You have probably heard about the African American holiday called Kwanzaa, but you probably did not know that Kwanzaa has only been celebrated for less than a century. In 1966, Dr. Maulana Karenga developed this holiday to celebrate the African harvest.
Kwanzaa is celebrated for seven days, beginning on December 26, and ending January 31. Every day during Kwanzaa, another candle is lit on the candelabra, also called the kinara. The candelabra is placed on top of mkeka, a mat made of straw, where husks of corn are also placed. The number of husks of corn is determined by the number of children in the family and are called the vibunzi, or muhindi. The candelabra holds seven candles called the mishumaa saba, and each candle represents a different African cultural value.
On the first day, the central black candle is lit, which symbolizes umojam, or unity. On the second day, the red candle closest to the black one is lit, symbolizing kujichagulia, or motivating yourself. The green candle on the other side of the black candle is lit on the third day and symbolizes duty, ujima. The fourth day is marked by the red candle in the middle, and symbolizes ujamaa, or being responsible with your money. On the fifth day, the green candle in the middle is lit, symbolizing principle, or nia. The sixth day is marked by the red candle on the outside, symbolizing imagination, called kuumba. On the seventh day, the outmost green candle is lit, symbolizing faith, or imani. Also on the seventh day, presents are exchanged between family members.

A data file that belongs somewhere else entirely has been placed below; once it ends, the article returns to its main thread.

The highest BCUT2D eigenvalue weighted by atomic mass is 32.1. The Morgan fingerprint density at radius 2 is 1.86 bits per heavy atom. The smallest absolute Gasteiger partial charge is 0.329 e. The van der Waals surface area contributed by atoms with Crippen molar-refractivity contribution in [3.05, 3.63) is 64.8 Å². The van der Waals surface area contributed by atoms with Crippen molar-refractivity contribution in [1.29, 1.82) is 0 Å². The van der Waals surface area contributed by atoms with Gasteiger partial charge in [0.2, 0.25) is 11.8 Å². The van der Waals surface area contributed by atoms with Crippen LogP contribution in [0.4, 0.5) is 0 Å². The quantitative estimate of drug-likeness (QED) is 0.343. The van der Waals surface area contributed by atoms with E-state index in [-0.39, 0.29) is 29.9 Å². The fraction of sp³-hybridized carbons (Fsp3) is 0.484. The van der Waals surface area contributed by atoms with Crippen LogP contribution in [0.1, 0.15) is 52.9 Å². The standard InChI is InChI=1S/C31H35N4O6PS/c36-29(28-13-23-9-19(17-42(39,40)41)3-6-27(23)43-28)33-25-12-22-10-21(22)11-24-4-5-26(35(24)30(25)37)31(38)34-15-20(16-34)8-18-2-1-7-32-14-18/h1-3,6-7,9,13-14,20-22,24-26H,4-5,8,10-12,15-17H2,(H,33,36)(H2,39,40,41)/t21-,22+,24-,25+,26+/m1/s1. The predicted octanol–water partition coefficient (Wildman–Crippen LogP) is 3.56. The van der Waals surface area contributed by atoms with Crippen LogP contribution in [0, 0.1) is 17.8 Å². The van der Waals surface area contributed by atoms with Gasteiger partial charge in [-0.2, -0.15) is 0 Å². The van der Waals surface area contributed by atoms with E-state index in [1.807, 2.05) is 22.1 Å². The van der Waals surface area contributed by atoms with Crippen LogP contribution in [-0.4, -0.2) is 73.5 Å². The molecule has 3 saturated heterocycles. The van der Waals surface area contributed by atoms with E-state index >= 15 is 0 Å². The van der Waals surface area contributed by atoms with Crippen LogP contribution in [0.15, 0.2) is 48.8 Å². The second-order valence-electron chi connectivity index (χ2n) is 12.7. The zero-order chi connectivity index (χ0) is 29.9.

Kwanzaa is not meant to be a religious holiday, but is for African Americans to enjoy the presence of family and spend time together.
Author: Julia, middle school student writer